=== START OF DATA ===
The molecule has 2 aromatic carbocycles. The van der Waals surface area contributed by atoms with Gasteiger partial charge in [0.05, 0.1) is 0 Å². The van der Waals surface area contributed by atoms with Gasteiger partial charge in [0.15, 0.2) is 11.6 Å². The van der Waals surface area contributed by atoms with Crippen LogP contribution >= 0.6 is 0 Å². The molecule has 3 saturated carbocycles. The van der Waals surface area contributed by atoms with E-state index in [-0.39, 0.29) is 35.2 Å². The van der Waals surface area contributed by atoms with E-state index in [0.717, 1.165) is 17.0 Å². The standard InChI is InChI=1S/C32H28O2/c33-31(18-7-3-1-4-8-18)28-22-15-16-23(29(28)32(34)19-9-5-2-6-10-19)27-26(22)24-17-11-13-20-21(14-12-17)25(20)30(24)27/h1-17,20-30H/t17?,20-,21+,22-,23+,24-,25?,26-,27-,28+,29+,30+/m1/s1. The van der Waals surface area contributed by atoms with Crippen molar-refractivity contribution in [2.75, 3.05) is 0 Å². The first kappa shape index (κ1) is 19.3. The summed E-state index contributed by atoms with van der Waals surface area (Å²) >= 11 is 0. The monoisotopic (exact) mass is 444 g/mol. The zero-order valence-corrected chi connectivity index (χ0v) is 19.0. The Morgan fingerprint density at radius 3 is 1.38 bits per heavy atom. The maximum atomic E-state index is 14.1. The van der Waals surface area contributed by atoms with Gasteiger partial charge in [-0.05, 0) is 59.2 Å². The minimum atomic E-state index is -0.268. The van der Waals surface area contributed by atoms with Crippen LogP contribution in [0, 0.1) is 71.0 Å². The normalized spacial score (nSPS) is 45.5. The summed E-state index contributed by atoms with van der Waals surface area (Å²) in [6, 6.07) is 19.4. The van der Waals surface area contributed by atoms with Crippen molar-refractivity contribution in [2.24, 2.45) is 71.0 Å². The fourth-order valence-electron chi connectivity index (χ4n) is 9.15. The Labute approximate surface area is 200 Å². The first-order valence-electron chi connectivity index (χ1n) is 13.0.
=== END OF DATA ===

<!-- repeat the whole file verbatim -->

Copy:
The molecule has 2 aromatic carbocycles. The van der Waals surface area contributed by atoms with Gasteiger partial charge in [0.05, 0.1) is 0 Å². The van der Waals surface area contributed by atoms with Gasteiger partial charge in [0.15, 0.2) is 11.6 Å². The van der Waals surface area contributed by atoms with Crippen LogP contribution >= 0.6 is 0 Å². The molecule has 3 saturated carbocycles. The van der Waals surface area contributed by atoms with E-state index in [-0.39, 0.29) is 35.2 Å². The van der Waals surface area contributed by atoms with E-state index in [0.717, 1.165) is 17.0 Å². The standard InChI is InChI=1S/C32H28O2/c33-31(18-7-3-1-4-8-18)28-22-15-16-23(29(28)32(34)19-9-5-2-6-10-19)27-26(22)24-17-11-13-20-21(14-12-17)25(20)30(24)27/h1-17,20-30H/t17?,20-,21+,22-,23+,24-,25?,26-,27-,28+,29+,30+/m1/s1. The van der Waals surface area contributed by atoms with Crippen molar-refractivity contribution in [2.75, 3.05) is 0 Å². The first kappa shape index (κ1) is 19.3. The summed E-state index contributed by atoms with van der Waals surface area (Å²) >= 11 is 0. The monoisotopic (exact) mass is 444 g/mol. The zero-order valence-corrected chi connectivity index (χ0v) is 19.0. The Morgan fingerprint density at radius 3 is 1.38 bits per heavy atom. The maximum atomic E-state index is 14.1. The van der Waals surface area contributed by atoms with Gasteiger partial charge in [-0.05, 0) is 59.2 Å². The minimum atomic E-state index is -0.268. The van der Waals surface area contributed by atoms with Crippen LogP contribution in [0, 0.1) is 71.0 Å². The normalized spacial score (nSPS) is 45.5. The summed E-state index contributed by atoms with van der Waals surface area (Å²) in [6, 6.07) is 19.4. The van der Waals surface area contributed by atoms with Crippen molar-refractivity contribution in [2.24, 2.45) is 71.0 Å². The fourth-order valence-electron chi connectivity index (χ4n) is 9.15. The Labute approximate surface area is 200 Å². The first-order valence-electron chi connectivity index (χ1n) is 13.0.